133. Unfortunately, the National Socialists chose not to do this. Instead, Heidegger is left to lecture on an introduction to metaphysics, while thinking why it was, if there could be a reason, that National Socialism would not do this. Why have such a sudden disremption in history presented to a people, as a moment for rethinking the whole of their culture and its destiny, just so they could merely adopt and duplicate the industrialism of Russia and America and the technological regimentation that came with it?

134. In any event, we can at last surface this: Often (admittedly not always), when he writes in his text of “revolution,” “our revolution,” heidegger is probably referring to the evnt of German Idealism. That promise that had been made by writers like Kant and Hegel, and never realized. The promise Heidegger himself identified with National Socialism, but with which the Nazis themselves never identified. The promise embedded in the text of Introduction to Metaphysics, present in the occasional tone of bitter disappointment, the despairing complaint of the fall of the west: expressions of a deep anxiety over the Nothing of the new era of National Socialism.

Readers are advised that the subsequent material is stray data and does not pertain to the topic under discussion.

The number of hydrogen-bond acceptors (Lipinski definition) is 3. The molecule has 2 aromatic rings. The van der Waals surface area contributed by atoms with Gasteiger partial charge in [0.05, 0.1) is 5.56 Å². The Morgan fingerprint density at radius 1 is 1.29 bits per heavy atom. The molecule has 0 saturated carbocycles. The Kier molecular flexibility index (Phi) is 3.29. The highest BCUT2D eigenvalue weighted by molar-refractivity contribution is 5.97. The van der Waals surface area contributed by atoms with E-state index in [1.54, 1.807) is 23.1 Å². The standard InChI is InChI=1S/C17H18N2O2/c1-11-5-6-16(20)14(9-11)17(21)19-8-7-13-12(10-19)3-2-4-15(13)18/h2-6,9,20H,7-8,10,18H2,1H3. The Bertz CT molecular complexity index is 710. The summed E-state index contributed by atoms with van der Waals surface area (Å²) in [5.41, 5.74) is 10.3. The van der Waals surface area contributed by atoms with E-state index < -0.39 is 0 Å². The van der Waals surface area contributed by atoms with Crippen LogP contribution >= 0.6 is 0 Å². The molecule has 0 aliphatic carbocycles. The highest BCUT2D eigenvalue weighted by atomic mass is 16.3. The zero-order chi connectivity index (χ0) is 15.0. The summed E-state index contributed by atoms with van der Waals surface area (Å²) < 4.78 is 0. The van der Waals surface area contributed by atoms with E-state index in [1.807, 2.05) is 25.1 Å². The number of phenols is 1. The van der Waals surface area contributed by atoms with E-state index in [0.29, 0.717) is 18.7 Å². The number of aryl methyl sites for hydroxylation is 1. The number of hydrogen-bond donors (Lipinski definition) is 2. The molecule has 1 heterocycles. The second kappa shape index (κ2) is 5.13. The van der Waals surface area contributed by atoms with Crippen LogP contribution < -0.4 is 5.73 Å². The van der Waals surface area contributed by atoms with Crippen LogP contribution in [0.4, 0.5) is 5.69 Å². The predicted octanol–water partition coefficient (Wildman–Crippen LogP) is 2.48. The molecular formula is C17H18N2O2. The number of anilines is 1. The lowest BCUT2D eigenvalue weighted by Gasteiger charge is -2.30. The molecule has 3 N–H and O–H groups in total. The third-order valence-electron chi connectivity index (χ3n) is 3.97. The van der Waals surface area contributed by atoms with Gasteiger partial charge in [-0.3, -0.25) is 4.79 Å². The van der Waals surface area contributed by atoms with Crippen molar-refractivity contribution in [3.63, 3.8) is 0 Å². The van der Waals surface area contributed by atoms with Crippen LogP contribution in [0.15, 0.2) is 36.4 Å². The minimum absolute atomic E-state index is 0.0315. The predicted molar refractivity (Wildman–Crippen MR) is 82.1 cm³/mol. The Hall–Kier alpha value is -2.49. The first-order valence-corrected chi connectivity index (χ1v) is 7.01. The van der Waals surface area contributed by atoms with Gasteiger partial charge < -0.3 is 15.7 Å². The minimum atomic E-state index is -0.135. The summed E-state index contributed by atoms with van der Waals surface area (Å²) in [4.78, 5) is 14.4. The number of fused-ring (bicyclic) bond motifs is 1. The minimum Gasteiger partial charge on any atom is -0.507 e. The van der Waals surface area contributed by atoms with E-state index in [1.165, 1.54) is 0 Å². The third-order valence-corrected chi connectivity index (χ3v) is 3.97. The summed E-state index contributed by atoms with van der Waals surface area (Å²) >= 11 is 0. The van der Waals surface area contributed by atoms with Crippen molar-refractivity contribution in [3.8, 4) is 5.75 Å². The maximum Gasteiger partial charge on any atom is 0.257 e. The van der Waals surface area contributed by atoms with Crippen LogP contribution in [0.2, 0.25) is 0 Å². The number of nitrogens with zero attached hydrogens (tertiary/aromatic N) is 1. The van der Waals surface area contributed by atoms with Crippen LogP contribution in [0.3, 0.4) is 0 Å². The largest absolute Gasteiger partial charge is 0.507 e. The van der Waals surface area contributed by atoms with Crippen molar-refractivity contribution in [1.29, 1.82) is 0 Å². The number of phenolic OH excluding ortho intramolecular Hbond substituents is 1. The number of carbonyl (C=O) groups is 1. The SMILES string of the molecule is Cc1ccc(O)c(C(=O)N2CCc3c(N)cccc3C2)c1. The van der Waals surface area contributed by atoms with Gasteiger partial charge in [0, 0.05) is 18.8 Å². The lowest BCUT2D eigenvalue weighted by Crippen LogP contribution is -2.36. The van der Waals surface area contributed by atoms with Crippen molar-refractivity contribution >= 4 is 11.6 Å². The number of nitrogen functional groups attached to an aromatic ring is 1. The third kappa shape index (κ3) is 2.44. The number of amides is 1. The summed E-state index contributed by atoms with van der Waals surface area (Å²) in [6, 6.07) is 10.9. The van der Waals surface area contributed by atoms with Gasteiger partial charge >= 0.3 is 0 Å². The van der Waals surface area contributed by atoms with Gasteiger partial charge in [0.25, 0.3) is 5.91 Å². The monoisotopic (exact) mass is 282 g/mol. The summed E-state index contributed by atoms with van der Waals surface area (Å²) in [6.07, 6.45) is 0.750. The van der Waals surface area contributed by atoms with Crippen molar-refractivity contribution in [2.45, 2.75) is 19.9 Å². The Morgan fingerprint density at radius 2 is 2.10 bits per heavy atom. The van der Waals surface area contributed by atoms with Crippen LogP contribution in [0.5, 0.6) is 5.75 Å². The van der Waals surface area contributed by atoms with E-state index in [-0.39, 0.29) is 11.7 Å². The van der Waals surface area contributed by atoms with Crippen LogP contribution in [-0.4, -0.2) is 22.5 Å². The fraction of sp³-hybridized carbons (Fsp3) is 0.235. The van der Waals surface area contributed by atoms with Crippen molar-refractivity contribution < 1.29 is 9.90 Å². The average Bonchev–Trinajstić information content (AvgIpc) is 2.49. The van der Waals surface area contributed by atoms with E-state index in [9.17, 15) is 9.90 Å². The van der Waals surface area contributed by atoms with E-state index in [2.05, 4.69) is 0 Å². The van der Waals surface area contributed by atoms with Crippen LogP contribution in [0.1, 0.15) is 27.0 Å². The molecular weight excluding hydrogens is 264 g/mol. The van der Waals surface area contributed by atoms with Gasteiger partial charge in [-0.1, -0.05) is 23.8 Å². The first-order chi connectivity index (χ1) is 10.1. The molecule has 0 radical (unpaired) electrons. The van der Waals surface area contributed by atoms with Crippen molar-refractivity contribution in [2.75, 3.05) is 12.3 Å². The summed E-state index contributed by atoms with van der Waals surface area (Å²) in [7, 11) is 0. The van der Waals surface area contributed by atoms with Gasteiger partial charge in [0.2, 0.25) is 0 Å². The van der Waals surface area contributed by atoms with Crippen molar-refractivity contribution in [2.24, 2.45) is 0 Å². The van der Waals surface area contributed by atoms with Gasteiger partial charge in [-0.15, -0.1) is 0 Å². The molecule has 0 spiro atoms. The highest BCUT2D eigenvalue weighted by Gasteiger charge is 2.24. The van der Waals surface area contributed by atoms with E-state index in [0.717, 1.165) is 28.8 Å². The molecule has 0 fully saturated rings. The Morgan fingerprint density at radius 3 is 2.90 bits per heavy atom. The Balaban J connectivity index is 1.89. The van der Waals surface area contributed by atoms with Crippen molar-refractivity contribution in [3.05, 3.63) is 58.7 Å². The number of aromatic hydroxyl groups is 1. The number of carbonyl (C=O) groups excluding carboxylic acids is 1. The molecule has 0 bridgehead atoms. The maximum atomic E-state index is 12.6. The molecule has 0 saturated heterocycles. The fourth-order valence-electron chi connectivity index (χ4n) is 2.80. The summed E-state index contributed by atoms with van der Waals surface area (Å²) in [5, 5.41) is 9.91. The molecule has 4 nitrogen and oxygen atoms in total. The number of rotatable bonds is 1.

135. Concerning much of our discussion here, Hans Sluga has contributed a cogent interpretation to A Companion to Heidegger’s Introduction to Metaphysics, “Conflict is the Father of All Things.” A broader reading was produced by Michael Zimmerman in 1990, Heidegger’s Confrontation with Modernity: Technology, Politics, and Art (Indiana U.). Heidegger’s own understanding of his relationship with National Socialism, which he reads as a relationship to “historical Being,” was clearly very confused. I am not defending Heidegger’s behavior during the National Socialist era – that should be obvious. But mere labelling, no matter how rhetorically artful, is not inquiry. It is now quite clear to me that Martin Heidegger adopted national Socialism in 1933 precisely because he had not the slightest idea of what that movement was about. Heidegger was not able to conceive the real historical situation in which he found himself. The phenomenon Heidegger’s text labels “National Socialism” happens to be wholly imaginary, a fantastic fictionalization of history. And this fiction was not derived in opposition to traditional philosophy, but from it, as mythopoesis of certain tendencies in the texts of German Idealism, as implicated in the published readings of those texts available to Heidegger in the Germany of his time.